Jason Bourne (Matt Damon) has come a long way since he was fished out of the ocean with a pair of bullet holes in his body and even bigger holes in his memory. His past is still a blank, mostly, but he’s finally fully in command of his devastating training and skills as a CIA black-ops agent. These days, when he kicks into high gear, it’s by design, not reflex.
Bourne’s first outing, the successful The Bourne Identity, was a taut, low-key thriller about a man with no past coming to grips with his remarkable abilities and with the unknown deadly past that kept catching up with him. In the tradition of the best sequels, The Bourne Supremacy extends the first film’s trajectory while telling a more complex, darker story. There’s more plot and more action, and if the first film’s leavening human contact and flashes of low-key humor are virtually gone, Bourne’s humanity, and the moral and tragic dimensions of his situation, are ultimately brought into sharper focus.
The film picks up a couple of years after the end of the original, with Bourne and his girlfriend Marie (Franka Potente) in hiding on the coast of India. Bourne still struggles with his largely forgotten past, and lives in a constant state of heightened alertness, always anticipating the day when Treadstone, the rogue CIA initiative of which he had been a part, may try to kill him again.
What Bourne doesn’t know is that Treadstone was quietly shut down at the end of the last film, though its unprincipled architect, Ward Abbott (Brian Cox, X2), is still with the CIA, along with a psych specialist (Julia Stiles) who worked with Bourne and another agent played by Gabriel Mann.
Abbott would love to clean up the remaining loose ends from his involvement in Treadstone. Eventually, the day Bourne has been watching for comes, and it’s not long before he discovers that not only is he a living target again, he’s also being pursued by a CIA agent named Pamela Landy (Joan Allen) for a hit on a CIA op that he had nothing to do with.
How Bourne responds to the story’s twists and turns is likely to keep the viewer as much on his toes as Bourne himself. Bourne makes far more compelling viewing than a mere fantasy action hero like James Bond, not only because his actions are more grounded in reality, but also because Bond only does things you could never do, but Bourne does things you could never even think of. Bond is merely better than you are, but Bourne is smarter than you are, at least about what he does.
Another way of putting it is that any reasonably competent writer could craft a James Bond story, but not everyone could write a Jason Bourne story, because most of us wouldn’t know how. Watching Bond is at best vicarious thrill-seeking, but watching Bourne feels almost like an education in spycraft, or at least an insider behind-the-scenes glimpse into the world of espionage.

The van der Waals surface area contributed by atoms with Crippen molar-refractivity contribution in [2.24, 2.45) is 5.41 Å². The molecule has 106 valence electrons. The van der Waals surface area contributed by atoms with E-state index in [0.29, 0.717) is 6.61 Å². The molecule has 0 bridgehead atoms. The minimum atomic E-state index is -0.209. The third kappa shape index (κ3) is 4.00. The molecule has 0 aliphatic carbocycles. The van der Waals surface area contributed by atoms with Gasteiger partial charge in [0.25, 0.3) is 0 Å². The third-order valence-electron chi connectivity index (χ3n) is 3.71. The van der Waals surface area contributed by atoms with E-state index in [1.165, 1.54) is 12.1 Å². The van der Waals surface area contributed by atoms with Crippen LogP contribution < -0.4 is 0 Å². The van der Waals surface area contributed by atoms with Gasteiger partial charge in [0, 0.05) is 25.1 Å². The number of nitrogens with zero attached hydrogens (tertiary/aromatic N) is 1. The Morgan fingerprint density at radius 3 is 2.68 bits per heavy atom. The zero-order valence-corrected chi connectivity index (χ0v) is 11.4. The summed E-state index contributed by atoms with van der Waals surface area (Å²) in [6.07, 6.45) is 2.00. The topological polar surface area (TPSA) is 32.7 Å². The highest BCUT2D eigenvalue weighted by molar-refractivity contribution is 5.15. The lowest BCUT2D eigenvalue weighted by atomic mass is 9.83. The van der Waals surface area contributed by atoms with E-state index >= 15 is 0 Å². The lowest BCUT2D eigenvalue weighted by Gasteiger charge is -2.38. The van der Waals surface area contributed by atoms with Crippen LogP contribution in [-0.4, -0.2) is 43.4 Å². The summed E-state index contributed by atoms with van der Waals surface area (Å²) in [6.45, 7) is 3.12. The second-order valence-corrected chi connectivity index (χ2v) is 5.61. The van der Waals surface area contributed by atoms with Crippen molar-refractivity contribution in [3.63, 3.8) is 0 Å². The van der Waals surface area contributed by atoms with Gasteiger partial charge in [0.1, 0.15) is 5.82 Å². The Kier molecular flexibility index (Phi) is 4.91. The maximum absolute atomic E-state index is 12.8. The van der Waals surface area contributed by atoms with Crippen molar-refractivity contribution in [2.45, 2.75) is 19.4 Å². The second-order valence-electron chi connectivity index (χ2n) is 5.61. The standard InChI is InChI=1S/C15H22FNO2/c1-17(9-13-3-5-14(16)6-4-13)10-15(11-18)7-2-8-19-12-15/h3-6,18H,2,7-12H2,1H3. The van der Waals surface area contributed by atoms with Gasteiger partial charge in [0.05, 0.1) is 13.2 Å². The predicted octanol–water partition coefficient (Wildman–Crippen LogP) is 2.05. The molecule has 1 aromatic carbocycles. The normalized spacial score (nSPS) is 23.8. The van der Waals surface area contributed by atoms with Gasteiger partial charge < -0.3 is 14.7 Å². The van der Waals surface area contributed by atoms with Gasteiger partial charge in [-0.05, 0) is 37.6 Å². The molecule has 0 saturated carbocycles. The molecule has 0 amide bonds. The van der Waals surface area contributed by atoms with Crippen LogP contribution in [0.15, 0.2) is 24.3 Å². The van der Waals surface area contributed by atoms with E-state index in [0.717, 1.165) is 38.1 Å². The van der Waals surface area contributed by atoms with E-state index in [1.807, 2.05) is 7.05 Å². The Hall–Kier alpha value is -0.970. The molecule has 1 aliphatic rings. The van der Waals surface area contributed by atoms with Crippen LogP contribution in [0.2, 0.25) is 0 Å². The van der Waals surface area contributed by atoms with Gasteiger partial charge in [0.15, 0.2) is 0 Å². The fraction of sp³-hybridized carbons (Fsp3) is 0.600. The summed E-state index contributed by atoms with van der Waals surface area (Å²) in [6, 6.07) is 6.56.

Director Paul Greengrass (Bloody Sunday), following in the footsteps of Bourne Identity director Doug Liman, brings the same acute sense of location and the same bracingly messy, unscripted realism to the proceedings. With a few exceptions, circumstances don’t feel contrived either for the hero’s sake or to challenge him; there’s a restrained, almost random quality to Bourne’s world that feels immediate and real.
This extends to the action scenes, including an extended combat sequence with another assassin and a harrowing car chase in the last act. These sequences have a desperate, improvisational feel; they don’t feel choreographed or exaggerated, and the car chase in particular outdoes the first film’s chase scene in making the viewer feel that this is what a high-speed car chase in the real world would actually be like.
In the first film, Bourne’s relationship with Marie helped to anchor the still-adjusting Bourne to reality, giving him someone to talk to and eventually to care about. Their relationship is a much smaller part of The Bourne Supremacy, yet ultimately its humanizing effect on Bourne is perhaps greater than in the first film. In the end, we see that Bourne’s love for Marie has gone beyond need or stress-based attachment, that it has had a lasting effect on him and how he approaches the world.
Watching The Bourne Identity, I was intrigued by the hero’s dilemma. With The Bourne Supremacy, I find myself caring both about the hero himself and about the story. The Bourne Supremacy is one of the best thrillers in a long time.
You know his name. David Webb. You did know that was his name, right?
The world has changed since 2007, and not only in the ways the filmmakers are self-consciously trying to engage: concerns about cyber-security, online privacy, government spying and the pressure on tech companies to give the government whatever information or access it wants.
With The Bourne Ultimatum the eponymous hero has accomplished something rare indeed: Jason Bourne has gone the distance for three straight films. With The Bourne Identity and The Bourne Supremacy, The Bourne Ultimatum seals the achievement of a rare action franchise for thinking adults, combining gripping entertainment with an undercurrent of moral seriousness.
Like the memory-impaired antihero of Memento, the protagonist of Doug Liman’s The Bourne Identity (and a trilogy of Robert Ludlum novels before that) has no choice but to trust himself even though he can’t be sure he’s a trustworthy individual. Perhaps his honorable aspirations themselves are a good sign. Certainly the amazing abilities and instincts that suddenly surface when needed are clues to who and what he is. Jason may not know much, but he’s pretty sure he’s something out of the ordinary.
Copyright © 2000– Steven D. Greydanus. All rights reserved.